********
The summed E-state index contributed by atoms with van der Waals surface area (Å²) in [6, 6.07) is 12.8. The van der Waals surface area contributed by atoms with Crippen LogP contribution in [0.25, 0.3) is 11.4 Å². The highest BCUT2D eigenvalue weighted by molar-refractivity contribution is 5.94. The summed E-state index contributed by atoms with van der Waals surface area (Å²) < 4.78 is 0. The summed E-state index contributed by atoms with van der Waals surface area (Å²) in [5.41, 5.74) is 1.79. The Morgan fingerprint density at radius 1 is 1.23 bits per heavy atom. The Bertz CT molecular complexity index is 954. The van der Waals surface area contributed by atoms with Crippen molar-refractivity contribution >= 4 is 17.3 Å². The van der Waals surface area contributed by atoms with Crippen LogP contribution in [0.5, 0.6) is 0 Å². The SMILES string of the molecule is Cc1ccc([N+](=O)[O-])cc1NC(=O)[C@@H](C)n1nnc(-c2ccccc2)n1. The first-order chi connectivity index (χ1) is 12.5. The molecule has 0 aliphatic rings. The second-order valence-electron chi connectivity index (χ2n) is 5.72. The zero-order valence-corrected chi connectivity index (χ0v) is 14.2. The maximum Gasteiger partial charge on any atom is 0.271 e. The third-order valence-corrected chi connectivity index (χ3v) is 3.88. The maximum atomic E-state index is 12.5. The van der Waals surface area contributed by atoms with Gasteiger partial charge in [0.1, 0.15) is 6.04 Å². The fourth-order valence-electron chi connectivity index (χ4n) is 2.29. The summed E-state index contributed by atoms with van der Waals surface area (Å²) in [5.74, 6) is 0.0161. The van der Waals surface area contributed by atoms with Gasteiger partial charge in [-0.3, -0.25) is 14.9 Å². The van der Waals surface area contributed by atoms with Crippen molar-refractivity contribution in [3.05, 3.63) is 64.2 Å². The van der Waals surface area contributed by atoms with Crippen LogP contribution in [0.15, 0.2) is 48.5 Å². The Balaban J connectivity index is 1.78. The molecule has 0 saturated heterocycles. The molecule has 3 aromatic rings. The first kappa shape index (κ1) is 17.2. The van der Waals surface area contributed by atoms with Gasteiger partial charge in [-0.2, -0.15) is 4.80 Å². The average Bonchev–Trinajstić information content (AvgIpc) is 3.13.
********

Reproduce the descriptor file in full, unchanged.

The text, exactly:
The summed E-state index contributed by atoms with van der Waals surface area (Å²) in [6, 6.07) is 12.8. The van der Waals surface area contributed by atoms with Crippen LogP contribution in [0.25, 0.3) is 11.4 Å². The highest BCUT2D eigenvalue weighted by molar-refractivity contribution is 5.94. The summed E-state index contributed by atoms with van der Waals surface area (Å²) < 4.78 is 0. The summed E-state index contributed by atoms with van der Waals surface area (Å²) in [5.41, 5.74) is 1.79. The Morgan fingerprint density at radius 1 is 1.23 bits per heavy atom. The Bertz CT molecular complexity index is 954. The van der Waals surface area contributed by atoms with Crippen molar-refractivity contribution >= 4 is 17.3 Å². The van der Waals surface area contributed by atoms with Crippen LogP contribution in [0.5, 0.6) is 0 Å². The SMILES string of the molecule is Cc1ccc([N+](=O)[O-])cc1NC(=O)[C@@H](C)n1nnc(-c2ccccc2)n1. The first-order chi connectivity index (χ1) is 12.5. The molecule has 0 aliphatic rings. The second-order valence-electron chi connectivity index (χ2n) is 5.72. The zero-order valence-corrected chi connectivity index (χ0v) is 14.2. The maximum Gasteiger partial charge on any atom is 0.271 e. The third-order valence-corrected chi connectivity index (χ3v) is 3.88. The maximum atomic E-state index is 12.5. The van der Waals surface area contributed by atoms with Gasteiger partial charge in [0.1, 0.15) is 6.04 Å². The fourth-order valence-electron chi connectivity index (χ4n) is 2.29. The summed E-state index contributed by atoms with van der Waals surface area (Å²) in [5.74, 6) is 0.0161. The van der Waals surface area contributed by atoms with Gasteiger partial charge in [-0.3, -0.25) is 14.9 Å². The van der Waals surface area contributed by atoms with Crippen molar-refractivity contribution in [3.05, 3.63) is 64.2 Å². The van der Waals surface area contributed by atoms with Crippen LogP contribution in [0.15, 0.2) is 48.5 Å². The Balaban J connectivity index is 1.78. The molecule has 0 saturated heterocycles. The molecule has 3 aromatic rings. The first kappa shape index (κ1) is 17.2. The van der Waals surface area contributed by atoms with Gasteiger partial charge in [-0.2, -0.15) is 4.80 Å². The average Bonchev–Trinajstić information content (AvgIpc) is 3.13.